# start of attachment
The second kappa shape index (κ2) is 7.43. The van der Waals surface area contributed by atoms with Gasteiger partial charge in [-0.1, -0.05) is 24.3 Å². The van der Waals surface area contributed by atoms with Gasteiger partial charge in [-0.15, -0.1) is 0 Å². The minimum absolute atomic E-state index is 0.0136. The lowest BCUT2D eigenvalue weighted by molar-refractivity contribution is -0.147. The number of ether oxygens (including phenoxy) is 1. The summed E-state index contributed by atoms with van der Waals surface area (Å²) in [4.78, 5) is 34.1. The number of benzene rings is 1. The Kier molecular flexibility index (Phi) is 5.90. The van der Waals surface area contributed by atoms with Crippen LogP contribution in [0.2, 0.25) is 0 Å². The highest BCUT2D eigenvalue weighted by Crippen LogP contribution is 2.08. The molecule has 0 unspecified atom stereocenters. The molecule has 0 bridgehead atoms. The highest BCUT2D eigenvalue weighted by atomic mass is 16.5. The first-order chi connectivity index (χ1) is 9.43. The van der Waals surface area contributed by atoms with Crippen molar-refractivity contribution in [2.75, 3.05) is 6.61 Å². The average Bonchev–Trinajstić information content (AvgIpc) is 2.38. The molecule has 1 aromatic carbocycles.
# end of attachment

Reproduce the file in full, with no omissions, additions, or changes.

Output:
The second kappa shape index (κ2) is 7.43. The van der Waals surface area contributed by atoms with Gasteiger partial charge in [-0.1, -0.05) is 24.3 Å². The van der Waals surface area contributed by atoms with Gasteiger partial charge in [-0.15, -0.1) is 0 Å². The minimum absolute atomic E-state index is 0.0136. The lowest BCUT2D eigenvalue weighted by molar-refractivity contribution is -0.147. The number of ether oxygens (including phenoxy) is 1. The summed E-state index contributed by atoms with van der Waals surface area (Å²) in [4.78, 5) is 34.1. The number of benzene rings is 1. The Kier molecular flexibility index (Phi) is 5.90. The van der Waals surface area contributed by atoms with Crippen LogP contribution in [0.2, 0.25) is 0 Å². The highest BCUT2D eigenvalue weighted by Crippen LogP contribution is 2.08. The molecule has 0 unspecified atom stereocenters. The molecule has 0 bridgehead atoms. The highest BCUT2D eigenvalue weighted by atomic mass is 16.5. The first-order chi connectivity index (χ1) is 9.43. The van der Waals surface area contributed by atoms with Crippen molar-refractivity contribution in [2.75, 3.05) is 6.61 Å². The average Bonchev–Trinajstić information content (AvgIpc) is 2.38. The molecule has 1 aromatic carbocycles.